(REUTERS) The following company announcements, scheduled
economic indicators, debt and currency market
moves and political events may affect African markets
– – – – –
Uganda’s central bank announces its policy rate for June and
Asian stocks rose on Monday, shaking off Wall Street’s
uninspiring performance on Friday, while sterling was mostly
steady after a van rammed into pedestrians in London even as
markets braced for the start of Brexit
WORLD OIL PRICES
Oil prices fell early on Monday, weighed down by high
supplies despite an OPEC-led initiative to cut production to
tighten the market.
SOUTH AFRICA MARKETS
South Africa’s rand retreated from a two-and-a-half month
high on Thursday after the U.S. central bank raised interest
rates said it was prepared to continue tightening monetary
Nigeria’s central bank on Friday held two auctions to sell
treasury bills worth 286.8 billion naira ($939.56 million),
traders said, as the regulator moved to tighten liquidity
and curb speculation on the local currency.
At least half of Nigerian government food aid sent northeast
for hungry people driven from their homes by Boko Haram has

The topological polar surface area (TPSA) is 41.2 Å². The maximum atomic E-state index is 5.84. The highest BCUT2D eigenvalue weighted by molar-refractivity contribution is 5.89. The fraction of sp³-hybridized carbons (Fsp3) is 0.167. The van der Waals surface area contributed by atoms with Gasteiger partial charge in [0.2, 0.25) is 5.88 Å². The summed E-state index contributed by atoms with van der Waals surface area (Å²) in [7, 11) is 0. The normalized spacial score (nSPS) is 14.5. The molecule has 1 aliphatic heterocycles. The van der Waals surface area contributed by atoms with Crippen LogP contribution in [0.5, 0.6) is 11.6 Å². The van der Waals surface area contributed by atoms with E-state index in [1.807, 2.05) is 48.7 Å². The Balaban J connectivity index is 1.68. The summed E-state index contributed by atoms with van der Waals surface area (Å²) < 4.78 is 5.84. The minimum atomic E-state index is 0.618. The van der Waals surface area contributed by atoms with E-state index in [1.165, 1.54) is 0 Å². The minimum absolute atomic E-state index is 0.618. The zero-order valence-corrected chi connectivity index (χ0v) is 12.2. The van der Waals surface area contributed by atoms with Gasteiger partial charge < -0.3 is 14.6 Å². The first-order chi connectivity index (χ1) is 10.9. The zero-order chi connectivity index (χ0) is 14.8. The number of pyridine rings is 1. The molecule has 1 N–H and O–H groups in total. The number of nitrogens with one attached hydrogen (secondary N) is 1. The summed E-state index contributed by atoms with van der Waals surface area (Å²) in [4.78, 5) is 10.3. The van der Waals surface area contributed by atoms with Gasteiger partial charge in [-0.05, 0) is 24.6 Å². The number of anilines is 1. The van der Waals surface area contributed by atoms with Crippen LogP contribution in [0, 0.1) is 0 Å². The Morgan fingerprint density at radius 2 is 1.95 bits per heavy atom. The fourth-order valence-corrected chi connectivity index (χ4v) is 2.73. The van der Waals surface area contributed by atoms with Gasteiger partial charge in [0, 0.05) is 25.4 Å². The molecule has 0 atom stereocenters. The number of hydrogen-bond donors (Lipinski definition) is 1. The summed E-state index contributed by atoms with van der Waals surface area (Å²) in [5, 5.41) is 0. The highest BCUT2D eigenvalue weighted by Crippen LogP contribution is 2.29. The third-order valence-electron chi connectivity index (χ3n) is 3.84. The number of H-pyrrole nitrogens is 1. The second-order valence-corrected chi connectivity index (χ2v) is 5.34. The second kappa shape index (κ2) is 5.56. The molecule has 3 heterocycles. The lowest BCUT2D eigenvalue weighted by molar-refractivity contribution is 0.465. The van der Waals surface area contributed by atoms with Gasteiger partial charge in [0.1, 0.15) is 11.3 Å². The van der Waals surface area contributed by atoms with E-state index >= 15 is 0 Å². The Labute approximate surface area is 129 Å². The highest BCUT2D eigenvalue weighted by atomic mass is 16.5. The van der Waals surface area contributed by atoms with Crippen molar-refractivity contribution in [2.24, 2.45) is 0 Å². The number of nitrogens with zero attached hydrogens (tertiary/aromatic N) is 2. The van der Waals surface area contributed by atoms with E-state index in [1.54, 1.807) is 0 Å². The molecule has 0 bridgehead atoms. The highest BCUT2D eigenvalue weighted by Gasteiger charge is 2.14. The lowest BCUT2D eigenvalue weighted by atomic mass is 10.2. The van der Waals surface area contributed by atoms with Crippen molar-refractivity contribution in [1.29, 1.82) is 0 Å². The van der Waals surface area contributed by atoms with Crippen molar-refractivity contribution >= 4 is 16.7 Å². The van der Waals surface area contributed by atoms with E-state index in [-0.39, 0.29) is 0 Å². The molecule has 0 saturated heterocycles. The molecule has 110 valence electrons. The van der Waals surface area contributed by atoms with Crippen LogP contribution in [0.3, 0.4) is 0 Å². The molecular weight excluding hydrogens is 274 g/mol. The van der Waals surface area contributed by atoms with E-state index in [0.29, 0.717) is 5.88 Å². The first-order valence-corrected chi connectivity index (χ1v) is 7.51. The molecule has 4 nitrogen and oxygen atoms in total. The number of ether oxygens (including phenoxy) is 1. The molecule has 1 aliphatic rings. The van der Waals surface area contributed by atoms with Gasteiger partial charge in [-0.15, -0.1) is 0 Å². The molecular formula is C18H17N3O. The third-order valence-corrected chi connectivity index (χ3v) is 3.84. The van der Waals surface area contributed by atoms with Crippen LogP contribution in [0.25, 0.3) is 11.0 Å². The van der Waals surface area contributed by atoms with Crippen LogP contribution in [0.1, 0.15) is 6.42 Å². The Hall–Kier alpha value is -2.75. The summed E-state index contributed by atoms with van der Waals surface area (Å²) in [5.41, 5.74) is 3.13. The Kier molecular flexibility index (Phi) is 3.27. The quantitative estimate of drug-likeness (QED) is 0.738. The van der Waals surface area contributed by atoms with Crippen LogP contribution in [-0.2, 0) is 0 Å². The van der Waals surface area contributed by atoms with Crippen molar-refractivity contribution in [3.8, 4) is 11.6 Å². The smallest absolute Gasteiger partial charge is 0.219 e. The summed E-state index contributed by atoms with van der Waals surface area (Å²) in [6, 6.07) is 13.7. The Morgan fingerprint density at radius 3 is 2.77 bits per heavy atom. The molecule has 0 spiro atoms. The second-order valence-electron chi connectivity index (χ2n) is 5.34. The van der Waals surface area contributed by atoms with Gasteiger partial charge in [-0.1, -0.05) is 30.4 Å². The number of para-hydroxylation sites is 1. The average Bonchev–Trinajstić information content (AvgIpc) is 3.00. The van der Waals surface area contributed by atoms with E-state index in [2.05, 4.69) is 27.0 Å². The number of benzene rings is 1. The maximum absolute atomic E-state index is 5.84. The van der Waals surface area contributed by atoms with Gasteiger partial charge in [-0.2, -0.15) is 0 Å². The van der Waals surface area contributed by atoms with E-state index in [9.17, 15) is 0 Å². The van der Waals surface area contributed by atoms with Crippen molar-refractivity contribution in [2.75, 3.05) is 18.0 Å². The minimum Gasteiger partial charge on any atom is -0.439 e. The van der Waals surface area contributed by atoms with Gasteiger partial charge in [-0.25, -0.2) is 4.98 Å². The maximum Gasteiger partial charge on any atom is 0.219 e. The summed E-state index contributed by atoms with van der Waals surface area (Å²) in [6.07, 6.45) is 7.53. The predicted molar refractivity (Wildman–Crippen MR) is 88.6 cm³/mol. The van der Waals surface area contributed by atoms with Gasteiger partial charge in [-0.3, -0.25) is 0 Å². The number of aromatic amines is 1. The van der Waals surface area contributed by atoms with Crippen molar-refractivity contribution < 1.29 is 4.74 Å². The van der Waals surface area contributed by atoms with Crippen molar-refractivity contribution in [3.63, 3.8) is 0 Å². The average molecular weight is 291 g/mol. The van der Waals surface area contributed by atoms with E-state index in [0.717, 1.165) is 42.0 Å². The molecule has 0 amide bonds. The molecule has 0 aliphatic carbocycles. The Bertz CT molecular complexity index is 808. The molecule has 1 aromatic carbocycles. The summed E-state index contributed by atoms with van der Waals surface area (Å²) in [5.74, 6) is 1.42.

been “diverted” and never reached them, a government
The Kenyan central bank pumped in dollars into the market on
Friday after the shilling weakened against the dollar, trader said.
Four people were killed and 11 injured when their
landcruiser detonated a bomb planted on a road in northeast
Kenya on Friday, a senior government official said, in the
latest of a series of such attacks.
Gunmen on Sunday attacked a luxury resort popular with
Western expatriates just outside Mali’s capital, Bamako,
killing two people in what the security minister called a
terrorist attack, while 36 guests were rescued.
The Ugandan shilling was stable on Friday as most
players stayed on the market sidelines, wary of taking
positions ahead of a central bank key rate decision
announcement on Monday.
Uganda is planning to send about 1,000 medical workers to
Libya, an official said on Friday, a plan criticised by
health activists who believe it would further weaken the
country’s struggling health care system.
SOUTH SUDAN SECURITY
When South Sudan’s civil war erupted in 2013, Nyayath Uluak
was caught in crossfire in the northern town of Malakal and
a bullet tore her leg apart. She survived, but the lower
half of her limb didn’t.